It is also critical to attend the right events and conferences that create the opportunity to network with the right partners for the region. It is important for banks in Mauritius to invest time and effort into attending Global Trade Reviews and leadership platforms such as the Africa CEO Forum that provide the necessary space to build relationships, engage with various institutions including the regulators, and look for opportunities where Mauritius-based banks can create impact financing and position themselves as responsible and trusted funders.
On this note, it is heartening to report that the Afsic conference last year has proven very successful for the Mauritian delegation.
At Bank One, our key takeaway from Afsic was creating a window to structure transactions by dealing with best-in-class insurance counterparties to diffuse risk on Africa-centric transactions – in a process termed ‘risk deficient’ through insurance support. A best practice for all banks eyeing Africa would then be to collaborate with Moody’s-rated insurance companies on the platform for diffusion of risk, give relief on capital allocation, and make the structured transaction less risky for global partners.
Back in 2020 when Covid first broke out and Bank One was on its first-year trajectory of the long-term journey of its sub-Saharan Africa strategy, we witnessed pressing issues around shortage of forex (FX) for central banks amid deep disruptions in supply chains. As such, we pioneered a currency swap for central banks.
The solution is scalable, profitable, and replicable for other central banks in sub-Saharan Africa facing FX seasonality challenges. Bank One invited other Mauritian banks to participate in the syndication to expand the space and resources within.
Such currency swaps hold the potential to extend powerful assistance to the central banks of the concerned countries to come out of their forex shortages and build their currency reserves. Finally, the funds raised from the currency swaps made significant impact by helping the countries in question to finance food and medicines for their burgeoning populations.
Indeed, going beyond our immediate neighbours in East Africa, our experience has shown us that Mauritius-based banks are also well placed to support banks in West Africa, which are particularly struggling with setting the right frameworks in place and are not necessarily IFRS-compliant based on their adherence to French Gaap instead.
Thus, with most banks in West Africa being francophone, the fact that Mauritius is bilingual and has a legal framework that embeds both English and French laws, gives us the opportunity and competence to reach out to markets in West Africa where we can help central banks structure their potential transactions.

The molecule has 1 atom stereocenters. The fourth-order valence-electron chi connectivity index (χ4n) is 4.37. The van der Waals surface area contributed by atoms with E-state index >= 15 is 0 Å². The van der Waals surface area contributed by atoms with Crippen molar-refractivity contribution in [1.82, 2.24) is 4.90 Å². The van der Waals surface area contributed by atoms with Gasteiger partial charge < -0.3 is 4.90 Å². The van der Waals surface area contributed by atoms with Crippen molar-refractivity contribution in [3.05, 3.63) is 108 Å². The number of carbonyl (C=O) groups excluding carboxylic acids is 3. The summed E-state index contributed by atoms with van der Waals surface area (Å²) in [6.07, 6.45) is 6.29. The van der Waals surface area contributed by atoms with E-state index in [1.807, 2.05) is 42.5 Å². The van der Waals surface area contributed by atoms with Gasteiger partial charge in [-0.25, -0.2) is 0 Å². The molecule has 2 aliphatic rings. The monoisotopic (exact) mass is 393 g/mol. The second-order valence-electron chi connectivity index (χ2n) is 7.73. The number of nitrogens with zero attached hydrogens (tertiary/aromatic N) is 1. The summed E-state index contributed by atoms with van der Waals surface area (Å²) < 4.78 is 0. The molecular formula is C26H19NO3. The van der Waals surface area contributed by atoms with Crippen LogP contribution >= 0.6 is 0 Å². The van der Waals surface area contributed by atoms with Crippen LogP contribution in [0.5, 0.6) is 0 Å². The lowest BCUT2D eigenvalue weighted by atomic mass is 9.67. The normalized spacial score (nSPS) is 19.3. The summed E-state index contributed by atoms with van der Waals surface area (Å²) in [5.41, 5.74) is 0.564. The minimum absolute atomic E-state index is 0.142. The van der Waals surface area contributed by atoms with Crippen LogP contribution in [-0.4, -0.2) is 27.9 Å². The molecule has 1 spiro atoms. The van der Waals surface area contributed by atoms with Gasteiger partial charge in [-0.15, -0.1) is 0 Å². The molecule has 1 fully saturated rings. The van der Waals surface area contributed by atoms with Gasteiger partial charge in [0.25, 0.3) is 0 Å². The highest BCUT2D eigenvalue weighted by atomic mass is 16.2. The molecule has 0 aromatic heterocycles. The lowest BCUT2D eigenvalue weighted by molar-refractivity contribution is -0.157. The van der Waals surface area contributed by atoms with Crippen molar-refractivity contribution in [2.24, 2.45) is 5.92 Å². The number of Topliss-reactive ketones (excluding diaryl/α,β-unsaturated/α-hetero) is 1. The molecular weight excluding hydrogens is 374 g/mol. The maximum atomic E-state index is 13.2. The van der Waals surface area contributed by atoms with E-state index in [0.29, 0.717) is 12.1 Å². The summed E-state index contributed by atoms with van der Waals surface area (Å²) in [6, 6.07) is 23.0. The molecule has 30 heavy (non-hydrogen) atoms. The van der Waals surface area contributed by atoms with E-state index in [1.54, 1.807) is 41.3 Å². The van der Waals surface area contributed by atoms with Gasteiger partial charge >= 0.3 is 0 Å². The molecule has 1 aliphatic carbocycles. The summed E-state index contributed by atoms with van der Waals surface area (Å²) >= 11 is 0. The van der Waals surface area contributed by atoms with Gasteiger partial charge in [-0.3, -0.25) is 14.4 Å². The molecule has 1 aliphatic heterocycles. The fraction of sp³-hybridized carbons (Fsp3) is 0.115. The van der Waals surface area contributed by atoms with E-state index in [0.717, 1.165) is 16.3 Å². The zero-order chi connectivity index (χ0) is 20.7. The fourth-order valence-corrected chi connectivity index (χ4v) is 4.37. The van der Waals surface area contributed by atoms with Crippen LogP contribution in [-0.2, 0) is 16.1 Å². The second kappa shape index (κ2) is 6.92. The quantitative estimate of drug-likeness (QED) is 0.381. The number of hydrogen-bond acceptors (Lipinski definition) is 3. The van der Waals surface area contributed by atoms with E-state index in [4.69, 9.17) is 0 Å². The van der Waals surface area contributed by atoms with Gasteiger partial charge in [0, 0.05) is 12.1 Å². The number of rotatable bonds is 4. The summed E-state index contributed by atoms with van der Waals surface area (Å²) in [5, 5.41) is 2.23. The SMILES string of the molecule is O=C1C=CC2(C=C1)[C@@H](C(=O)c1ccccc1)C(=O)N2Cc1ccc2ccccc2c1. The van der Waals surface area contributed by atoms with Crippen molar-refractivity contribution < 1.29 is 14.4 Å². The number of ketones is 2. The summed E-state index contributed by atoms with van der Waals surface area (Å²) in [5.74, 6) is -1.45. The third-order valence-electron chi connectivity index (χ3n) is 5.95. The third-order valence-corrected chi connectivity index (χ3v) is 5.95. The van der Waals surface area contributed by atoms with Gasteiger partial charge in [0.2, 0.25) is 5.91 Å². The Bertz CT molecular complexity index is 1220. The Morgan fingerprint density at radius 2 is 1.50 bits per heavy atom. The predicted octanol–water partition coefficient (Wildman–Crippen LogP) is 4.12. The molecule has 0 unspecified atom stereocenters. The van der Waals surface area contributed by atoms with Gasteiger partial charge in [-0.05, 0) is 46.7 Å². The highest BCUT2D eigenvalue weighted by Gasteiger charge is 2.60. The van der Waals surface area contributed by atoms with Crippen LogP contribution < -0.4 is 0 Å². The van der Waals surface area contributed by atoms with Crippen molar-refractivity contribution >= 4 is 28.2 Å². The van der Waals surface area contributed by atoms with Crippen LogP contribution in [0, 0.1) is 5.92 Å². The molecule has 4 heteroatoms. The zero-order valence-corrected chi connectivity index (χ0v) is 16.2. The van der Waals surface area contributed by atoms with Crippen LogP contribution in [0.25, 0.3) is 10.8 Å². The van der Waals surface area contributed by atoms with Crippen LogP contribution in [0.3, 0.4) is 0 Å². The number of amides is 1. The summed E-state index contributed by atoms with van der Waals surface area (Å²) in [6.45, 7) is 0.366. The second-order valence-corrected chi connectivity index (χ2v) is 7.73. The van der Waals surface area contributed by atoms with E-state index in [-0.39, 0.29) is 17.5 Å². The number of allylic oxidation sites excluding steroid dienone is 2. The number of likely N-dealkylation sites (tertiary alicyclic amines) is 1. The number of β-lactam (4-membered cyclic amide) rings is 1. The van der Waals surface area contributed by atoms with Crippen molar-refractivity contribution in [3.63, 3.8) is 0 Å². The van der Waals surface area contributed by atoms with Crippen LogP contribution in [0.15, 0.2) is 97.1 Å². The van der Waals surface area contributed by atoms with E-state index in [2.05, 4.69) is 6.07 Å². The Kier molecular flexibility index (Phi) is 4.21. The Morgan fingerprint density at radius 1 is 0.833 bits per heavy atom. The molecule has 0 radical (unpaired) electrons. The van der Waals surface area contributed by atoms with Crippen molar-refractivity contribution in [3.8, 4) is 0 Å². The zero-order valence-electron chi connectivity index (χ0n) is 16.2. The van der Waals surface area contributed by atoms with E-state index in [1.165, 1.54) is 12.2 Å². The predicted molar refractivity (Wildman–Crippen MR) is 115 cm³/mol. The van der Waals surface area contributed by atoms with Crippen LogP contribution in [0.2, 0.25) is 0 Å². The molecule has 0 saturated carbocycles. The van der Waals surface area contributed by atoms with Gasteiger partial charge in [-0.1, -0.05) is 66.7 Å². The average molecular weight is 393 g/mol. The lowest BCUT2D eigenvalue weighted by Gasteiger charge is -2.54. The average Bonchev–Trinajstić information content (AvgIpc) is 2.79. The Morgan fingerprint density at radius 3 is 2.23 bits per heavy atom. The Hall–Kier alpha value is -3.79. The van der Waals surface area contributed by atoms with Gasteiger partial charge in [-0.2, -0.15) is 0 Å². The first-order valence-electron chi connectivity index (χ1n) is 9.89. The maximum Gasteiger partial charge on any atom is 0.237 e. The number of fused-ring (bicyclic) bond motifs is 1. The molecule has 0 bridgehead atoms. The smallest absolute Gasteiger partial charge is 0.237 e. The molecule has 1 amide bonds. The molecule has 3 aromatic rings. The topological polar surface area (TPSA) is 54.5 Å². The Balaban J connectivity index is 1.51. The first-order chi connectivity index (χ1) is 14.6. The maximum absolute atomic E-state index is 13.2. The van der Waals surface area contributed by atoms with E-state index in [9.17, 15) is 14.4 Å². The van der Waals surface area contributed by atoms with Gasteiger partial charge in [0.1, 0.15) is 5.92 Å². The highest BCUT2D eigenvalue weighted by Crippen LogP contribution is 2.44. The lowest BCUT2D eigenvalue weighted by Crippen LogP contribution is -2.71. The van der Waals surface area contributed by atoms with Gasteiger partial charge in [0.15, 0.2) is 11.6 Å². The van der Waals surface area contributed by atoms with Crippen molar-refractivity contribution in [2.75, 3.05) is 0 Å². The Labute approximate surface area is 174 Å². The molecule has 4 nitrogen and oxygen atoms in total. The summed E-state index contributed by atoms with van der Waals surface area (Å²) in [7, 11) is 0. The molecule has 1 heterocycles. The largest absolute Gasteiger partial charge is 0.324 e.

In the Non-Banking Financial Institutions (NBFI) space, there are leading microfinance outfits in Africa that are being supported by Mauritius-based banks, such as Bank One, as funders.
Here again, the Mauritius IFC is making a clear contribution towards inclusive financing to improve conditions for low-income groups in Africa, be it for buying a small vehicle; investing in home-based agriculture for self-consumption; or improving standards of living for children.
A case in point was the funding raised by Bank One for the Letshego Group, one of the leading microfinance institutions in Africa, for a syndication of $60m. The first tranche, valued at $30m, was successfully completed last year exclusively with a consortium of Mauritian banks.
The funding raised allowed the Letshego Group to support 11,000 households in terms of income, as well as assist in business generation and education plans.
Finally, with a view to supporting sub-Saharan African trade flows, to boost intra-African trade and bridge the region’s trade finance gap, a key milestone achieved by Bank One was the successful facilitation of a $35m trade finance facility for a leading oil and gas player, Dalbit International Ltd.
By empowering Dalbit's working capital, this transaction supports the trading of refined petroleum products across East Africa and creates impact at the level of both businesses and households.
Ultimately, as the international banking arms of Mauritian banks foray deeper into Africa, it is important for us to acknowledge that the right partners on this journey would be not only local banks in Mauritius but also investment banks in other countries.
Given that the appetite for Africa by banks in Mauritius is limited, let alone those based internationally, we must be willing and able to share stories of lessons learnt and create pathways into Africa for other banks. As local banks in Mauritius, we might not have the biggest balance sheets, but we do have the knowledge and capacity to provide funding. We must build capacity in the space, as, together, we can achieve broader and deeper impact.
To conclude, it is not a journey that is paved with overnight success, and it is only over time that we can slowly but surely build our way upwards. Every bank has their own governance and credit appetite, but Africa is a success story that is waiting to happen, and Mauritius can definitely be a key player in accelerating Africa’s transition to higher growth and economic development by spreading the word.